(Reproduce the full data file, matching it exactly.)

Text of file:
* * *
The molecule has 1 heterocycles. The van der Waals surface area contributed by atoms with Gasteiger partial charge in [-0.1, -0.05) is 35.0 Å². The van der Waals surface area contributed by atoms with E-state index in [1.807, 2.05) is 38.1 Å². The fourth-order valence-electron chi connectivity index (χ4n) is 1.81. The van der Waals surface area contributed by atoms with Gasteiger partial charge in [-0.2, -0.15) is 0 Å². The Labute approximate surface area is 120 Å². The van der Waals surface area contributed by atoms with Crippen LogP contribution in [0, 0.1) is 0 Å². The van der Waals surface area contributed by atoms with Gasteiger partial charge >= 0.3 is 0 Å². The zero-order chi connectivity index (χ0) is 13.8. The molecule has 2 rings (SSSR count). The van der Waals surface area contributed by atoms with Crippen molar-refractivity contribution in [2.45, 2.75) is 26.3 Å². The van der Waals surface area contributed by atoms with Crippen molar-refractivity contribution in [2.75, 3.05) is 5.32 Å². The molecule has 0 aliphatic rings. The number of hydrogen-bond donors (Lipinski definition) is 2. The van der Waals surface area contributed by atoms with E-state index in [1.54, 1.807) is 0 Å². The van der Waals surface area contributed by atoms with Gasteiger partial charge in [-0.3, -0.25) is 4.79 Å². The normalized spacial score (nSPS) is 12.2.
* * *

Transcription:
The molecule has 1 heterocycles. The van der Waals surface area contributed by atoms with Gasteiger partial charge in [-0.1, -0.05) is 35.0 Å². The van der Waals surface area contributed by atoms with E-state index in [1.807, 2.05) is 38.1 Å². The fourth-order valence-electron chi connectivity index (χ4n) is 1.81. The van der Waals surface area contributed by atoms with Gasteiger partial charge in [-0.2, -0.15) is 0 Å². The Labute approximate surface area is 120 Å². The van der Waals surface area contributed by atoms with Crippen LogP contribution in [0, 0.1) is 0 Å². The van der Waals surface area contributed by atoms with Gasteiger partial charge >= 0.3 is 0 Å². The zero-order chi connectivity index (χ0) is 13.8. The molecule has 2 rings (SSSR count). The van der Waals surface area contributed by atoms with Crippen molar-refractivity contribution in [2.45, 2.75) is 26.3 Å². The van der Waals surface area contributed by atoms with Crippen molar-refractivity contribution in [2.75, 3.05) is 5.32 Å². The molecule has 0 aliphatic rings. The number of hydrogen-bond donors (Lipinski definition) is 2. The van der Waals surface area contributed by atoms with E-state index in [1.54, 1.807) is 0 Å². The van der Waals surface area contributed by atoms with Gasteiger partial charge in [-0.3, -0.25) is 4.79 Å². The normalized spacial score (nSPS) is 12.2.